Day one – Travelling to London
I’ve been told once or twice, that I’m a bit loud. My sister Terri (who has also been told the same thing) and I, have been chastised by members of the public in various locations when we’ve been together. This has included a movie theatre (whilst the ads were playing – “shut up you stupid bitch!”), the Eurostar (during school holidays – “you girls are worse than the kids!”), every family Christmas event I can remember (“quieten down girls – people think you’re talking about them!” – and we were) and most recently, on my balcony in Yokohama whilst chatting over Facetime (a head pops round the corner and… “neighbour!”).
Yesterday, I wasn’t with my sister. I was instead sitting in cattle class on British Airways flight number 8 from Tokyo on my way to London. It is a 12½ hour flight and I was looking forward to watching at least four movies. As soon as I settled in to my seat, I got out my noise cancelling headphones and plugged in. There was an enormous amount of crackling coming through the headphones and I noticed that using the supplied set didn’t resolve it either. I called over the air steward and explained the situation. He promptly found me a new seat in the emergency row. This was a little upgrade as people normally have to pay about £50 for the privilege. It is the cheapest upgrade you can get!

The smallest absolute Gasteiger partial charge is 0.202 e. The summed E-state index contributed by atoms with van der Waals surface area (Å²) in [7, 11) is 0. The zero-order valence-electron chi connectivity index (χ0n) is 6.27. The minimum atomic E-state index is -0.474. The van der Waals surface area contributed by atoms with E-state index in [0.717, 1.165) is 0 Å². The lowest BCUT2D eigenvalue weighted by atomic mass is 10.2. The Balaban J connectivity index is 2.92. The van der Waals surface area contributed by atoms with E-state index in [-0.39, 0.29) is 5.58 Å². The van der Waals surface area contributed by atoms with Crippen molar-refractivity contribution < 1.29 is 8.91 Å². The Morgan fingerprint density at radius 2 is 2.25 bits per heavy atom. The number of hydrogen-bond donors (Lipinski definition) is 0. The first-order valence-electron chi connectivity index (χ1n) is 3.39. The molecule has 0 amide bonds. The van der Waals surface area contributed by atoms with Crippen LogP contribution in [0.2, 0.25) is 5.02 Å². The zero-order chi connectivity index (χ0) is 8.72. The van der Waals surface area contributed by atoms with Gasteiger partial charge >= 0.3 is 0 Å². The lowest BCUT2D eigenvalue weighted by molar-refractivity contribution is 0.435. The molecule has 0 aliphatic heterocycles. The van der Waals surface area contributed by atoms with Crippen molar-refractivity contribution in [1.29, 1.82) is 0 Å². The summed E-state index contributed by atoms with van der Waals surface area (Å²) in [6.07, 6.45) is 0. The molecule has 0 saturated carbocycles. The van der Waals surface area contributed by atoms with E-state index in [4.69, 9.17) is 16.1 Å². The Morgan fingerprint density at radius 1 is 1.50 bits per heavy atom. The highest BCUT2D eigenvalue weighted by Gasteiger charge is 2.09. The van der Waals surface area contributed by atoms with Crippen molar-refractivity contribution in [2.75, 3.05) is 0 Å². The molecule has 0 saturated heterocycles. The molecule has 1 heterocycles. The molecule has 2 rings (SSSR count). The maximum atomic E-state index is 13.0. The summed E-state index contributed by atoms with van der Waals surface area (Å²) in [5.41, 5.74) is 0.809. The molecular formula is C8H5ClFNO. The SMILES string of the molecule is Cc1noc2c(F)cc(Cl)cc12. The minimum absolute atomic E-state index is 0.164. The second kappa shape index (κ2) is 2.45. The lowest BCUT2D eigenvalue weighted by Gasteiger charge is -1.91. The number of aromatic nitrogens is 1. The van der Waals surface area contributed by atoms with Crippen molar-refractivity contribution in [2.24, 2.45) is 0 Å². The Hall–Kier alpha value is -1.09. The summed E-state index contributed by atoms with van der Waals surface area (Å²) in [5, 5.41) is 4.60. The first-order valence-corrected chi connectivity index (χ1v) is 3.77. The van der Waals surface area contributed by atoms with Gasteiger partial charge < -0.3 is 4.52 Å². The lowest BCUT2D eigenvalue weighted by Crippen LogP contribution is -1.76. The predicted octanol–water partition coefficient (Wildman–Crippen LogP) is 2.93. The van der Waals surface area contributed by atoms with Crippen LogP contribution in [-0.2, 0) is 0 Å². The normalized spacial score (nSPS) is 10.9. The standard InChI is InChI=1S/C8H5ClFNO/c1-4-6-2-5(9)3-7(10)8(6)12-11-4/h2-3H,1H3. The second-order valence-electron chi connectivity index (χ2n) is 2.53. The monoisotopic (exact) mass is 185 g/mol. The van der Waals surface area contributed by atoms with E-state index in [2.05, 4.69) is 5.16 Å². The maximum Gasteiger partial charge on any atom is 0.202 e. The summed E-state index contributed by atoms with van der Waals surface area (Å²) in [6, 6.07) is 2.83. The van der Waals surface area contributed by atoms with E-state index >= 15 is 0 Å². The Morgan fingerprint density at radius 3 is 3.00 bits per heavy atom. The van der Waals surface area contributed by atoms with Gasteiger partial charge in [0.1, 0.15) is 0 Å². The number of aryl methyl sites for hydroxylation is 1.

There were three seats together and I was put in the middle one. I had a Japanese lady to my left and a Brit bloke to my right. I began chatting with the bloke. I was so happy to be able to talk to a stranger! It is something that I miss a lot living in Yokohama – random conversations with people you’ll never meet again. He turned out to be a bit of a ‘Harry-have-a-chat’ so we were talking a lot. After a few minutes, the lady on my left asked if I could swap seats with ‘Harry’ because she couldn’t listen to me for twelve hours!
I was actually very taken aback because I wasn’t laughing which is what usually pushes people over the edge and I didn’t think I was talking any louder than my companion. He was also quite shocked. In the end, I politely refused to move. She said that people normally pay for these seats and I counted that that was for the extra leg room and not for a cone of silence.
Harry and I did continue talking but we both made an effort to be extra quiet. This meant that I had to keep repeating myself a lot because I think he was a bit deaf. And not too much later, the lady discovered her earphones and apologised to me saying that she forgot she had them. If I was sitting next to my sister, I’m sure it wouldn’t have ended so amicably!